Soul Train’s King of “Love, Peace, and Soul!” Don Cornelius

Written by Jae Jones

Donald Cortez “Don” Cornelius was best known for producing and creating the nationally syndicated dance and music franchise “”. Cornelius opened up doors for people all over the world to be able to see some of the most talented African-American music artists in the country. Corneilus hosted the show from 1971 until 1993. Cornelius was also known for his deep voice that often had young people glued to the television sets to see the upcoming new artists, and stars who were already on record labels.

Don Corneilius was born on Chicago’s South Side on September 27, 1936, and raised in the Bronzeville neighborhood. He worked various jobs until he decided to quit working and take a 3-month broadcasting course in 1966. After the class he took landed a job as an announcer, news reporter and disc jockey on Chicago radio station WVON. One of Cornelius visible characteristics was he stood roughly 6 ft 4, and wore a distinguished well-groomed afro.


He hosted a program called A ’s View of the News in 1967, and in 1970, he launched Soul Train on WCIU-TV as a daily local show. The show was so popular it entered nation syndication and was moved to Los Angeles the following Year. The national debut of the show had artist such as Gladys Knight & the Pips, Honey Cone, and Eddie Kendricks.

Inspired by the civil rights movement, Cornelius recognized that in the late 1960s there was no television venue in the United States for soul music. He introduced many Black musicians to a larger audience as a result of their appearances on Soul Train, a program that was both influential among African-Americans and popular with a wider audience.  As writer, producer, and host of Soul Train, Cornelius was instrumental in offering wider exposure to black musicians such as Jackson 5, Aretha Franklin, and James Brown, and many talented dancers.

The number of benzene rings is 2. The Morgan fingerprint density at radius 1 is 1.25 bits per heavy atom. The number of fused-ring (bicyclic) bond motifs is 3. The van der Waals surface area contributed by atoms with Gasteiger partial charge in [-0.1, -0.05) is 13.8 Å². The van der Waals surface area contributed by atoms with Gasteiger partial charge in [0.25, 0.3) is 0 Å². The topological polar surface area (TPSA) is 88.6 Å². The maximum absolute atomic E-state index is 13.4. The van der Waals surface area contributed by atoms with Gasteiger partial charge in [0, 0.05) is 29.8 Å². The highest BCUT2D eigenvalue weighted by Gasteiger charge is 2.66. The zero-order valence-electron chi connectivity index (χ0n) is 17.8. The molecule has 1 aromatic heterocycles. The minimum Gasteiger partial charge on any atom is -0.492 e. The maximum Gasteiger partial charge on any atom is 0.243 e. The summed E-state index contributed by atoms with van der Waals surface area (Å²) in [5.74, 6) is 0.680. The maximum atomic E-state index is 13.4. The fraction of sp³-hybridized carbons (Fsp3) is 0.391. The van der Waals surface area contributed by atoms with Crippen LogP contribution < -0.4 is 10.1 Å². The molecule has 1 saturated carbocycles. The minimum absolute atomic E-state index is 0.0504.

Before Soul Train there was not too many people seen on TV. There were many Black people who had heard of these talented artist but had never seen them in performance. Many people didn’t have money during those times to travel to see people perform live. Cornelius was known for many of his catchphrases that he used during the show such as “and you can bet your last money, it’s all gonna be a stone gas, honey! I’m , and as always in parting, we wish you love, peace and soul!”  Corneilus had surgery in the year of 1982 to correct a congenital deformity in his cerebral arteries. He admitted that he was never quite the same after that surgery. Corneilus died of a gunshot self-inflicted wound in 2012. According to former Soul Train host Shemar Moore, Cornelius may have been suffering from early onset of dementia or Alzheimer’s disease and his health had been in decline.


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About the author

Jae Jones

Jae Jones has been writing professionally for over 10 years. She holds a degree in Business Administration, and enjoys writing on various topics.

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